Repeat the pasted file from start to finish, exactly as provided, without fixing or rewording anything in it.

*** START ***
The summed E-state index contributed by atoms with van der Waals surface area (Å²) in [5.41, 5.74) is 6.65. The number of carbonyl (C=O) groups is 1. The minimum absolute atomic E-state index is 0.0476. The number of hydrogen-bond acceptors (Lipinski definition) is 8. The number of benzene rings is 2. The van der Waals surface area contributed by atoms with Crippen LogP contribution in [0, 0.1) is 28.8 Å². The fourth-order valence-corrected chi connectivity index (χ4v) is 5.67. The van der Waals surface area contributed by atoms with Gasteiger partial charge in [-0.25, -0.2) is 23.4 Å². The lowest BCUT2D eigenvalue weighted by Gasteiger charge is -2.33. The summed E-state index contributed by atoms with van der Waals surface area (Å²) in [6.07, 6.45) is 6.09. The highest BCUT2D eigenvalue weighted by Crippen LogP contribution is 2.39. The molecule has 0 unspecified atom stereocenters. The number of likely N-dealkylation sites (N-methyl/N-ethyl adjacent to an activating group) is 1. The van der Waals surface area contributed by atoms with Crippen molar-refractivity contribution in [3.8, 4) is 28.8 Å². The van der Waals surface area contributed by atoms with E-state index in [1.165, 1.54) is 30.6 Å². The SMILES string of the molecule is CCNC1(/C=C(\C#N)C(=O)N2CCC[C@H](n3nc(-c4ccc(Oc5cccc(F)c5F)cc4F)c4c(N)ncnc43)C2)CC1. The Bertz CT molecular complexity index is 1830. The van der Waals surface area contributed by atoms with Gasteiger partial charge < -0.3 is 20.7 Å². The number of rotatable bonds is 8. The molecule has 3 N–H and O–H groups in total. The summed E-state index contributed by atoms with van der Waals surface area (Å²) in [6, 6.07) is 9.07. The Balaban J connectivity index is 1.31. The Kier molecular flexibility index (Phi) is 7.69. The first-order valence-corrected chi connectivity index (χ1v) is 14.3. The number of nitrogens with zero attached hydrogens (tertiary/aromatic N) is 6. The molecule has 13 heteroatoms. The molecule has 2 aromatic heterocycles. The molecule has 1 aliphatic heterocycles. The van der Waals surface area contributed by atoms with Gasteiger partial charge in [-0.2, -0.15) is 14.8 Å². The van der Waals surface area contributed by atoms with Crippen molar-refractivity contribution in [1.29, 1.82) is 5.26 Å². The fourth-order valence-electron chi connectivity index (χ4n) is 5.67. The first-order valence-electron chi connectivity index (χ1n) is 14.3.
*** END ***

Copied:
The summed E-state index contributed by atoms with van der Waals surface area (Å²) in [5.41, 5.74) is 6.65. The number of carbonyl (C=O) groups is 1. The minimum absolute atomic E-state index is 0.0476. The number of hydrogen-bond acceptors (Lipinski definition) is 8. The number of benzene rings is 2. The van der Waals surface area contributed by atoms with Crippen LogP contribution in [0, 0.1) is 28.8 Å². The fourth-order valence-corrected chi connectivity index (χ4v) is 5.67. The van der Waals surface area contributed by atoms with Gasteiger partial charge in [-0.25, -0.2) is 23.4 Å². The lowest BCUT2D eigenvalue weighted by Gasteiger charge is -2.33. The summed E-state index contributed by atoms with van der Waals surface area (Å²) in [6.07, 6.45) is 6.09. The highest BCUT2D eigenvalue weighted by Crippen LogP contribution is 2.39. The molecule has 0 unspecified atom stereocenters. The number of likely N-dealkylation sites (N-methyl/N-ethyl adjacent to an activating group) is 1. The van der Waals surface area contributed by atoms with Crippen molar-refractivity contribution in [3.8, 4) is 28.8 Å². The van der Waals surface area contributed by atoms with E-state index in [1.165, 1.54) is 30.6 Å². The SMILES string of the molecule is CCNC1(/C=C(\C#N)C(=O)N2CCC[C@H](n3nc(-c4ccc(Oc5cccc(F)c5F)cc4F)c4c(N)ncnc43)C2)CC1. The Bertz CT molecular complexity index is 1830. The van der Waals surface area contributed by atoms with Gasteiger partial charge < -0.3 is 20.7 Å². The number of rotatable bonds is 8. The molecule has 3 N–H and O–H groups in total. The summed E-state index contributed by atoms with van der Waals surface area (Å²) in [6, 6.07) is 9.07. The Balaban J connectivity index is 1.31. The Kier molecular flexibility index (Phi) is 7.69. The first-order valence-corrected chi connectivity index (χ1v) is 14.3. The number of nitrogens with zero attached hydrogens (tertiary/aromatic N) is 6. The molecule has 13 heteroatoms. The molecule has 2 aromatic heterocycles. The molecule has 1 aliphatic heterocycles. The van der Waals surface area contributed by atoms with Gasteiger partial charge in [-0.2, -0.15) is 14.8 Å². The van der Waals surface area contributed by atoms with Crippen molar-refractivity contribution in [1.29, 1.82) is 5.26 Å². The fourth-order valence-electron chi connectivity index (χ4n) is 5.67. The first-order valence-electron chi connectivity index (χ1n) is 14.3.